Asset 3


End of content No more pages to load

Your search did not match any articles

The Armenian sex trade - 3

Cropped heads

In the beginning of April, prostitutes looking for clients on Baghramayan Avenue in Yerevan were harassed almost every day; the Arabkir district police department fined the women for standing on the streets under their jurisdiction.

The prostitutes' permanent location had been Mashtots Avenue. When they were threateningly forced off Mashtots by officers of the Kentron district police department, they moved to Baghramyan. "I was standing on Baghramyan Avenue. Police officers said that they had something to discuss with me and took me to the Arabkir district department. They took me to the chief of the police department, Artur Mehrabyan. He said that I had no right to stand in his territory. 'Did the chief of the Kentron department, Hovik Tamamyan, send you to stand in my territory? If he can send you away from his territory, then I can keep you out of my territory, too,' he said, and told his guys to bring a pair of scissors. They beat me and forcibly cut my hair. They did it to all of us," one of the victims, Lilia (not her real name) says.

The police cut off the women's hair on April 6, 2004, on the eve of the Mothers' Day, as they mockingly wished them a happy holiday. For one woman, Veronika (not her real name), it was the second time. The first time the police cropped her hair was in 2001, during the celebrations of the 1700 th anniversary of the adoption of Christianity in Armenia. It was decided then to clear the Yerevan streets of prostitutes to prevent them from harassing visitors to the festivities. The nearly-bald women had to wear wigs to go out on the streets. When I asked one of the policemen what right they had to cut off the women's hair, he responded that the prostitutes are unsanitary, they have lice and they might spread the lice in the police department as well.

The beaten and cropped women decided to complain. After long deliberations, only Lilia had the spirit to lodge a complaint against the police. She applied to the prosecutor general and to the chief of police asking them to take measures "to prevent the law enforcement agencies from such conduct in the future." As she wrote the complaint Lilia kept saying to herself, "I want to know, do I have the right to walk freely in this country? If they fight each other for power, I want to fight for my place. I want to know whether they have the right to cut my hair or not. If they have the right to impose an administrative fine on me, does that mean that they have the right to cut off my hair?"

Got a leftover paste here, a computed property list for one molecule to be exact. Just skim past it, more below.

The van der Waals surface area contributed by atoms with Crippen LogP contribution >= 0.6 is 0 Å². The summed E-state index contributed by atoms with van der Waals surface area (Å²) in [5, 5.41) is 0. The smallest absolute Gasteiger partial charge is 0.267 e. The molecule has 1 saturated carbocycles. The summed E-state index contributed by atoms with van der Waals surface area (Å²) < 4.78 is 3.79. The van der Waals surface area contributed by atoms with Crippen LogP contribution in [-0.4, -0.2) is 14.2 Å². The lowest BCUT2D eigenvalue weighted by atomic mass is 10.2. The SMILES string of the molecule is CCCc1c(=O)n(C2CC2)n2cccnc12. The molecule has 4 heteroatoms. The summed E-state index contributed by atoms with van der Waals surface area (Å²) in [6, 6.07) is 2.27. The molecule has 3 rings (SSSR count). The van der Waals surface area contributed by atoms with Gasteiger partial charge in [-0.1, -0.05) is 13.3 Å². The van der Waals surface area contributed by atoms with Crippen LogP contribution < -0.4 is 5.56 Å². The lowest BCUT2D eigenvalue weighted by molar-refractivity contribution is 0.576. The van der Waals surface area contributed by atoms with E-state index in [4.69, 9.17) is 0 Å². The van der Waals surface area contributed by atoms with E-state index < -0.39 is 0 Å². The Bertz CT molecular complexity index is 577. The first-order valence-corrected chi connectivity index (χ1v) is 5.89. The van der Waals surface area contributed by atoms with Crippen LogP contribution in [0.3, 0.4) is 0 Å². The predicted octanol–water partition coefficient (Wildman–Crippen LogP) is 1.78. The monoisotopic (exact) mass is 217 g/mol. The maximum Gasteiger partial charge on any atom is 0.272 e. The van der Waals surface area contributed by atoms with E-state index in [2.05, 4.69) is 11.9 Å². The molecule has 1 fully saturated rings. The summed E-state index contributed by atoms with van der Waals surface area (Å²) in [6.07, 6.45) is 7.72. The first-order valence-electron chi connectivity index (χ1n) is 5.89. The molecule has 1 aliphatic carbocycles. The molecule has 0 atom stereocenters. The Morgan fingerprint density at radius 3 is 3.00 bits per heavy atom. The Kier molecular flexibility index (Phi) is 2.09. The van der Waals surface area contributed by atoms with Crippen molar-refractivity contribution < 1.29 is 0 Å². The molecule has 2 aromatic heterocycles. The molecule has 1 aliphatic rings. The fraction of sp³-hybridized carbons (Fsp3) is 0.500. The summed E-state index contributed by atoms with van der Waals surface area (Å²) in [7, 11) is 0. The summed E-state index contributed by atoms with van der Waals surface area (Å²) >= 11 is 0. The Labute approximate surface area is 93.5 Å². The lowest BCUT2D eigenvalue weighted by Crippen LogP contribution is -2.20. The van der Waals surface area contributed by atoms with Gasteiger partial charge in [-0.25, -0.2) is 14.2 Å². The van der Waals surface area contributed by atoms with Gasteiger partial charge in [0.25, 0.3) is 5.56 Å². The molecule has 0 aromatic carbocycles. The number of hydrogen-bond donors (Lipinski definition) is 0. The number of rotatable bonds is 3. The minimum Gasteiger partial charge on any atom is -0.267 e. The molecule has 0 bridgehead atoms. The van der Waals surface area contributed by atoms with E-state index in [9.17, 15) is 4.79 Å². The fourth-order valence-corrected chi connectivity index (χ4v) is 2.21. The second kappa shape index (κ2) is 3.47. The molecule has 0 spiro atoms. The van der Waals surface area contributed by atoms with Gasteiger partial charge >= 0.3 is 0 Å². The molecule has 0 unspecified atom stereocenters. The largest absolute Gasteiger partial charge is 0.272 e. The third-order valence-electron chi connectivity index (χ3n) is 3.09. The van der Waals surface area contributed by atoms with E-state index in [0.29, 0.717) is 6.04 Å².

Lilia took her complaint to the Prosecutor's Office and to the Police. She was told to come back in a week for a response. When I called Lilia she told me that she wasn't going to go back to get the reply; she didn't think any good would come of it. That night I went to Baghramyan Avenue. Lilia wasn't there, but her friends, who were recently harassed by the police, were freely walking the street.


Police officers periodically round up the women walking the nighttime streets and take them to the Medical Center for Dermatology and Sexually Transmitted Diseases. During this action, or raid, they take as many women as can fit into a Gazel minibus. These police raids are the main method the state uses to fight prostitution. The women are afraid of these raids; they try to avoid them, but they never resist the police. They get into the minibuses by turns and go to the medical center.